Graduates

I get a lot of emails from potential students interested in pursuing a Ph.D. in the Digital Technology group at Cambridge.  Unfortunately, I don’t have the time to reply to them all, so if you really do want to get my attention, here’s how.

Start by reading the guidelines for prospective Ph.D. students on the CL siteAll applications must follow these guidelines so it’s important you understand the process.  If you just submit an application with my name on it under a list of potential supervisors, it will land on my desk sooner or later.  However, it would be better to contact me first to discuss your interests and help shape your proposal. In the first instance, email should work but please follow these guidelines:

  1. Please don’t send a copy of your CV in the first instance.  Lots of people send me big attachments in the first instance, and this just clogs up my inbox.  I’ll ask if I want this sort of thing.
  2. Title your email “POTENTIAL PhD: XXX”, where XXX is your name. This means my email client will highlight your email to me!
  3. You don’t need to write much – just tell me why you think a Ph.D. might suit you and my research interest you.

Also consider the new MPhil. in Advanced Computer Science. This is a one year course inteded as a breeding ground for Ph.D. students.  Those who get on this course can choose the research-oriented route and do a one-year project with me as their supervisor.  You’re certain to get my attention then!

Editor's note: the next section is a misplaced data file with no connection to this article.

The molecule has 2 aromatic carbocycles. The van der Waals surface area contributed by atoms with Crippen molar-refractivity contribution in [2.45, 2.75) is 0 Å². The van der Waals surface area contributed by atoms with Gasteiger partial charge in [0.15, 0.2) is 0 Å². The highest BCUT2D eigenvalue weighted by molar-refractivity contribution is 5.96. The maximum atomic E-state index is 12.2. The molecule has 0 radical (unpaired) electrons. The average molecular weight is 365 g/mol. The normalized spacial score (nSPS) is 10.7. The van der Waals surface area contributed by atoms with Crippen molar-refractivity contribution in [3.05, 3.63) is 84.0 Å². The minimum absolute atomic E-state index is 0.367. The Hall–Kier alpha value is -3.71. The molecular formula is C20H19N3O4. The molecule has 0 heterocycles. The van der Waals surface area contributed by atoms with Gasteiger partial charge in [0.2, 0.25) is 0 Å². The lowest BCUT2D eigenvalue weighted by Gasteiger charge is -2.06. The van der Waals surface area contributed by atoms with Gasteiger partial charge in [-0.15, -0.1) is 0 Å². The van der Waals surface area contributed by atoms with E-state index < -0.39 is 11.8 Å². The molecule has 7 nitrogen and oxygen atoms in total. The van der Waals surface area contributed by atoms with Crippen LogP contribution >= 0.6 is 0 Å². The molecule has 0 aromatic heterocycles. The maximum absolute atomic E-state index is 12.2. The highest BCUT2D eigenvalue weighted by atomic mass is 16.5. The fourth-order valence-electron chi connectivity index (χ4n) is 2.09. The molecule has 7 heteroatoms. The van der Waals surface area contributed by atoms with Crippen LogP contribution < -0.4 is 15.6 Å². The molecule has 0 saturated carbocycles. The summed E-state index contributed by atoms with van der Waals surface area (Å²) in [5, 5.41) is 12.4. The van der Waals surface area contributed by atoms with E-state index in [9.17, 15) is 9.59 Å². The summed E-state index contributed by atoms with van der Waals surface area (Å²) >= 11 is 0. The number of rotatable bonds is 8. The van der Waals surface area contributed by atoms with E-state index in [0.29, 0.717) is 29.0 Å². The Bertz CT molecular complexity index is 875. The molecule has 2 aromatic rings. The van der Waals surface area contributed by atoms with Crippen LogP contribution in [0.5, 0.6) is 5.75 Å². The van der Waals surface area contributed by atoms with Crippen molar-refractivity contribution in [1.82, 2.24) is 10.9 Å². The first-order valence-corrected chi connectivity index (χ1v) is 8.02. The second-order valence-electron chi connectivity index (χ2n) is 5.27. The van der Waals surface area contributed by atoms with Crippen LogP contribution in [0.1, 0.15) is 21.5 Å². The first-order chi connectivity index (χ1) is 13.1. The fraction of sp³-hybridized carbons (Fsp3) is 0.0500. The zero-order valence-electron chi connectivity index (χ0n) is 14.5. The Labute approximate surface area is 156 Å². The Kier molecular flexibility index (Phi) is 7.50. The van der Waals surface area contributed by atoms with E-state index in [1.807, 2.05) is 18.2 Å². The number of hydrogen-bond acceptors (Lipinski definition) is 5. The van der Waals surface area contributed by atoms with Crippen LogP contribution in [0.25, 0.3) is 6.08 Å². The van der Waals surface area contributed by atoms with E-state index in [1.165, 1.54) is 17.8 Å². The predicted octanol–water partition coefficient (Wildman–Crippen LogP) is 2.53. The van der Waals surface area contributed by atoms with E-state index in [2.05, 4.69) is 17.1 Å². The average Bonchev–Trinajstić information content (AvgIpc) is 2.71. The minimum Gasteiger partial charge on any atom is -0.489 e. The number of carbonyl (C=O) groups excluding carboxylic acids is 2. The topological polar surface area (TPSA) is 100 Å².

Preparing a Proposal

Sooner or later you’ll need to prepare a proposal for your application.  This is certainly tricky, and the advice on the admissions site is pretty good.  The most common error is to write a lot about what others have done in the field and leave it at that.  When I read these proposals, I need to see that you have a basic knowledge of the area (just so you have an idea of what you’re letting yourself in for) and that you can propose something sensible to actually do!

Now, there’s a bit of chicken-and-egg here: how can you propose something novel to do without doing the background reading that you do in the first year of a Ph.D.?  Of course, you can’t, so I’m not looking for something that is necessarily novel, but something that is tractable.  My own Ph.D. proposal turned out to be complete garbage but I didn’t realise this until I’d read a lot more widely!  The key was it was a sensible idea given the knowledge I had at the time and my supervisor gave me a chance.

My advice is to think up a project that you think you can do in three years, then contact me to discuss it.

Note: you won’t be held to the proposal contents.  Most students adapt their ideas significantly in the first year and this is fine.  The proposal is used primarily for the admissions process so we can see i) you have knowledge of the area, ii) you can write coherently and iii) you have some sensible ideas.